Childhood passive smoking linked with RA

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Two recent studies in large cohorts of women find a link between passive smoking and adult-onset RA.

Two recent studies in large cohorts of women have found a link between passive smoking and adult-onset RA.

Researchers analysed data from the US Nurses Health Study II cohort to assess the influence of passive smoking on the risk of rheumatoid arthritis and found childhood passive smoking was linked with adult-onset incident seropositive RA.

The pathogenesis of RA is considered an interplay of genetic and environmental exposures, the study authors noted, and “lung inflammation is strongly implicated as an initial site of immune dysregulation and RA-related autoantibody production. Thus, smoking, personal (active) and passive, has been of interest as a major modifiable environmental risk factor for seropositive RA”.

While personal smoking is a well established risk factor for RA, the role of passive smoking is less well understood.

The analysis of over 90,000 women identified 532 people with incident RA. Exposure to smoking was recorded as maternal smoking during pregnancy (in utero exposure), childhood parental smoking, adult years living with smokers and personal smoking. Potential confounders included ethnicity, demographic and health factors.

Analysis showed that childhood passive smoking was associated with RA even after controlling for adult personal smoking. In utero exposure to smoking was not associated with RA after accounting for subsequent smoking exposure, and adult passive smoking had no significant association with RA.

“These results add to the mucosal paradigm of RA pathogenesis, where inhalants in pulmonary mucosa may trigger biologic processes that contribute to RA-related autoantibody production years before clinical RA symptoms emerge,” said the study authors.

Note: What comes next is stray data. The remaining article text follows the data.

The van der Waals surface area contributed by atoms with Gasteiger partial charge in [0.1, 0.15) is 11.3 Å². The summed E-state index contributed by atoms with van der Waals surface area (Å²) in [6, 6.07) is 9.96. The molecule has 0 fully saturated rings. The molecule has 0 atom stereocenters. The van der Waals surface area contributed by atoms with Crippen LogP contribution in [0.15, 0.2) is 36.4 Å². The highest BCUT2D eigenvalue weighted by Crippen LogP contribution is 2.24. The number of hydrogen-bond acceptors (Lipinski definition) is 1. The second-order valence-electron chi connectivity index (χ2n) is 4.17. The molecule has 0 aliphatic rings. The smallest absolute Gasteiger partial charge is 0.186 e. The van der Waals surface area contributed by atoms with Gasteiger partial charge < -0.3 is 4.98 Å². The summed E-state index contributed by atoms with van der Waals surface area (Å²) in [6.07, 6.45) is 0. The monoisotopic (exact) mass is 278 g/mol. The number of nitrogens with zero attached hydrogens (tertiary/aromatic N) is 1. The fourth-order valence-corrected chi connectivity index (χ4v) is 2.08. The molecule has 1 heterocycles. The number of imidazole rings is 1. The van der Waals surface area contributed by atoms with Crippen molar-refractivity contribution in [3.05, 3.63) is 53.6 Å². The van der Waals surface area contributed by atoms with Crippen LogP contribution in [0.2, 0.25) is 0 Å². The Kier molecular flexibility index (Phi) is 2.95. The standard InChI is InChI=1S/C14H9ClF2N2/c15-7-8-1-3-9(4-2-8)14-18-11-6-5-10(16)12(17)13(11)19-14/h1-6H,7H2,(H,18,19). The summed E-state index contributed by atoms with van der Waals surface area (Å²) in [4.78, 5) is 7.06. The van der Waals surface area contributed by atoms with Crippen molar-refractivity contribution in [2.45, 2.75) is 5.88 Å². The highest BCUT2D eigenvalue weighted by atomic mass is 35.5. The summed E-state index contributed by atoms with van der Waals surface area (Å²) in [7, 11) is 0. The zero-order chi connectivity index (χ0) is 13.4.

The results add to a growing body of evidence on the impacts of passive smoking on RA risk. French research presented at EULAR 2021 investigated the link between RA and passive and active smoking in nearly 80,000 women from the E3N-EPIC study cohort.

Among the 698 incident cases of RA, passive smoking in childhood and/or adulthood was linked with increased risk of RA in never-smokers. However, there was no association for ever-smokers. The researchers also found that exposure to smoking was linked with age of RA onset, with passive smoke in childhood resulting in younger age of onset.

A weakness of this study, as with the Nurses Health Study, is that only women were included.

Commenting on its significance after the EULAR presentation, rheumatology professor Stephen Hall said, “The research helps address the commonly asked question of ‘how did I get this?’ and expands our understanding of the epigenetic contribution to risk of disease.”

Arthritis Rheumatol 2021, 18 August (online)

Ann Rheum Dis 2021, June (supplement)

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